Types of spline functions are utilized to form approximate solutions for Korteweg-de Vries equation (KdVE). The standard Galerkin formulation using the smooth splines on uniform mesh is set up for 1-periodic solutions of KdVE by Baker and his coauthors [9]. The Galerkin finite element method together with the cubic B-splines is used to solve the KdVE in the paper [10]. The quadratic B-spline Galerkin method is built up to find solutions of the KdVE [11]. A collocation solution of the Korteweg-de Vries equation using septic B-splines is proposed by Soliman [12]. A variant of the Galerkin finite element method is designed for solving the KdVE by Aksan and Özdeş [13]. The collocation method using quintic B-splines is developed to solve the KdVE [14]. A numerical method is developed for the KdVE by using splitting finite difference technique and quintic B-spline functions [15]. The spline finite element method using quadratic polynomial spline for the numerical solution of the KdVE is given by G. Micula and M. Micula [16]. A cubic B-spline Taylor-Galerkin method is developed to find numerical solution of the KdVE by Canıvar et al. in [17]. A study based on cubic B-spline finite element method for the solution of the KdVE is suggested by Kapoor et al. [18]. A Bubnov-Galerkin finite element method with quintic B-spline functions taken as element shape and weight functions is presented for the solution of the KdVE [19]. The paper deals with the numerical solution of the KdVE using quartic B-splines Galerkin method as both shape and weight functions over the finite intervals [20]. A blended spline quasi-interpolation scheme is employed to solve the one-dimensional nonlinear KdVE [21]. A multilevel quartic spline quasi-interpolation scheme is fulfilled to exhibit a large number of physical phenomena for KdVE [22].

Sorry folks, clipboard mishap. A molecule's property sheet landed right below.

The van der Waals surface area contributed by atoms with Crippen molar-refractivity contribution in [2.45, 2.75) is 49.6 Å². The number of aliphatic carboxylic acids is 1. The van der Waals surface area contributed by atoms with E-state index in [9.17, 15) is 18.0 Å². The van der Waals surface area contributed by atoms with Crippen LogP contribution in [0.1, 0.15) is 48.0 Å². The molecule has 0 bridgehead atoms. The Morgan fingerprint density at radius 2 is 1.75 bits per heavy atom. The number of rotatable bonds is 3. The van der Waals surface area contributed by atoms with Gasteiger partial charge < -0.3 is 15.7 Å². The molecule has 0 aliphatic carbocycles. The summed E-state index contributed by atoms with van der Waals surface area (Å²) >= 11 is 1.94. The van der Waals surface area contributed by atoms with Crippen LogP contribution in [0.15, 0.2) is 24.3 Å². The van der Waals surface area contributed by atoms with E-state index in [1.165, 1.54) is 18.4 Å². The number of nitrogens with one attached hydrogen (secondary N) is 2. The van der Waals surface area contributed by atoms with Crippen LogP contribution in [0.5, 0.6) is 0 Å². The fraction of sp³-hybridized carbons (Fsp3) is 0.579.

The aim of the present paper is to develop an approximate solution of KdVE by collocation method. In Section 2, the exponential B-spline collocation algorithm is defined for the KdVE. In Section 3, the three numerical experiments are constructed to demonstrate the efficiency of the proposed method and the results are documented in tables and graphs are depicted.

We will solve the KdVE: where , are positive parameters and the subscripts and denote differentiation. The boundary conditions will be chosen as

KdVE is prototypical example of exactly solvable mathematical model of waves on shallow water surface. It arises for evolution, interaction of waves, and generation in physics. Due to the term ,  (1) is called the evolution equation, the nonlinear term causes the steepness of the wave, and the dispersive term defines the spreading of the wave. It is known that the effect of the steepness and spreading results in soliton solutions for the KdVE.

2. Exponential B-Spline Collocation Method

The region is partitioned into equal subintervals by points ,  . On these points together with additional points ,   outside the domain, the exponential B-splines, , can be defined as where

forms a basis for the exponential spline space on the interval . On the four consecutive subintervals, an exponential B-spline is defined and it is second-order continuously differentiable functions.

In Table 1, the values of , , and at the points , which can be obtained from (3) are listed where denotes differentiation with respect to space variable .